Out and proud about my Jewish background

'In the last 20 years I have been a public Jew in a way I wasn’t really in the 20 years before that.'

September 04, 2020 15:03

A month after joining The Times in the summer of 2001 I took a long planned holiday. We were due to fly back on September 11. Naturally we were forced to delay our return to Britain for a couple of days and I then returned to a political world that had been much changed.

It is hard therefore for me to be sure whether it was the events of 9/11 or joining a national newspaper that were more responsible for making me so outspoken about being Jewish. All I know is that in the last 20 years I have been a public Jew in a way I wasn’t really in the 20 years before that.

I’ve been thinking about this as I first collected and then, in late August, saw published a selection of my columns, assembled now as a book called Everything in Moderation. Here are my conclusions.

Not long after becoming a columnist I realised that the key to them is authenticity. They have to reflect who you are, where you come from, what you deep down believe. It is not enough that you think something, readers have to care that it is you that thinks it.

Before working at The Times I might read a columnist writing about, I don’t know, hurting their foot and laugh at the inventiveness. Once I had my own column I realised they had actually hurt their foot. I would write them an email checking they are OK. You can’t write a successful column that isn’t rooted in truth.

And the more I thought about who I was, the more obvious it became to me that, one of the things that was at the heart of it was being Jewish.

My family story was Jewish, my family life was Jewish, my friends were Jewish my sense of humour was Jewish, my taste in food was Jewish (ie Chinese).

Because I was used to sharing my Jewishness only with other Jews, I was taken aback by the response from readers when I mentioned even small things about my life. They were intrigued by it, bemused by it, amused by it and they wanted more.

When I first wrote about my mother’s story, about her time in Belsen, the reaction was extraordinary. In our community we are quite used to stories of survival, death and oppression. It’s too strong to say we are acclimatised to it, since every individual take shocks. But almost every family has at least something.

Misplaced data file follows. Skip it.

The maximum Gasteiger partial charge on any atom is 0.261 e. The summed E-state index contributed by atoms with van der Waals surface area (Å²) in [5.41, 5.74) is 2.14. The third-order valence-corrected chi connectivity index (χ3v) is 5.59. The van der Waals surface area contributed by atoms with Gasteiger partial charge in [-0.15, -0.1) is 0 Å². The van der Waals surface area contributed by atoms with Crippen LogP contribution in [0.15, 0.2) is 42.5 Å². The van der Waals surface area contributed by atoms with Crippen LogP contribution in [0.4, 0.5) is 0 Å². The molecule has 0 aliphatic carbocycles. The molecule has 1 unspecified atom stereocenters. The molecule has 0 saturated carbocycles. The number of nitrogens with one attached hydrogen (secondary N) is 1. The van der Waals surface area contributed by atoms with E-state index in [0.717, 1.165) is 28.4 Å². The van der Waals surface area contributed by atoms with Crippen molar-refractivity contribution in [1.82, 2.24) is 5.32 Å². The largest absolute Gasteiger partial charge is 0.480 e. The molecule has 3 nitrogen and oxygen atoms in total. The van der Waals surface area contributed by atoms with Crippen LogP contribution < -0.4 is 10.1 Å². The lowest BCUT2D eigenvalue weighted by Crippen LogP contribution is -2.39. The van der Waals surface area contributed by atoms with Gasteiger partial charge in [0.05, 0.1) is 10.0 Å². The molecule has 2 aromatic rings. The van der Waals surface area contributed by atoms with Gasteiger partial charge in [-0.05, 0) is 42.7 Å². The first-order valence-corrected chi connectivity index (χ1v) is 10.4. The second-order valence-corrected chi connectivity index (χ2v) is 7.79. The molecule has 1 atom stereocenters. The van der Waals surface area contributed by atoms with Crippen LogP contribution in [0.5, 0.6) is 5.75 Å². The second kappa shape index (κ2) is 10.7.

I realised immediately what a privilege and a duty it was to share her story, and our story, with the wider public.

I realised something else too. As I began to write about my more general outlook — my belief in moderation, my progressive outlook sitting alongside a respect for tradition, my love of the suburbs and the peace and quiet of bourgeois life — I began to appreciate how much of that owed itself to my experience as a liberal Jew and to my view of our community.

So, anyway, that’s a long way of answering the question — why are you so “out” as a Jew. It’s just that you have to be who you are and that’s who I am.

And anyway, it’s not as though the topic never comes up if I don’t raise it. In two big waves being Jewish has certainly come up.

First there was 9/11 and the shift to blaming the alliance with Israel for the anger of the Muslim world. If I didn’t point out how wrong this was, who would? I was never shy about it, even if I never much wanted to become primarily known for writing about Israel. But even if I had been entirely averse, the subject was hardly avoidable.

And then came Jeremy Corbyn. It soon became impossible to comment about mainstream British politics without writing about Jews. It still astonishes me how far it all went, and sadly it isn’t completely over yet, either. At moments during this row I could write columns about antisemitism that explained it to audiences who were unfamiliar with it.

This was among the most satisfying things I’ve done in the paper. But I’m glad it’s subsiding now. Everything in moderation.


Everything in Moderation, a collection of the journalism of Daniel Finkelstein is published by William Collins.

September 04, 2020 15:03

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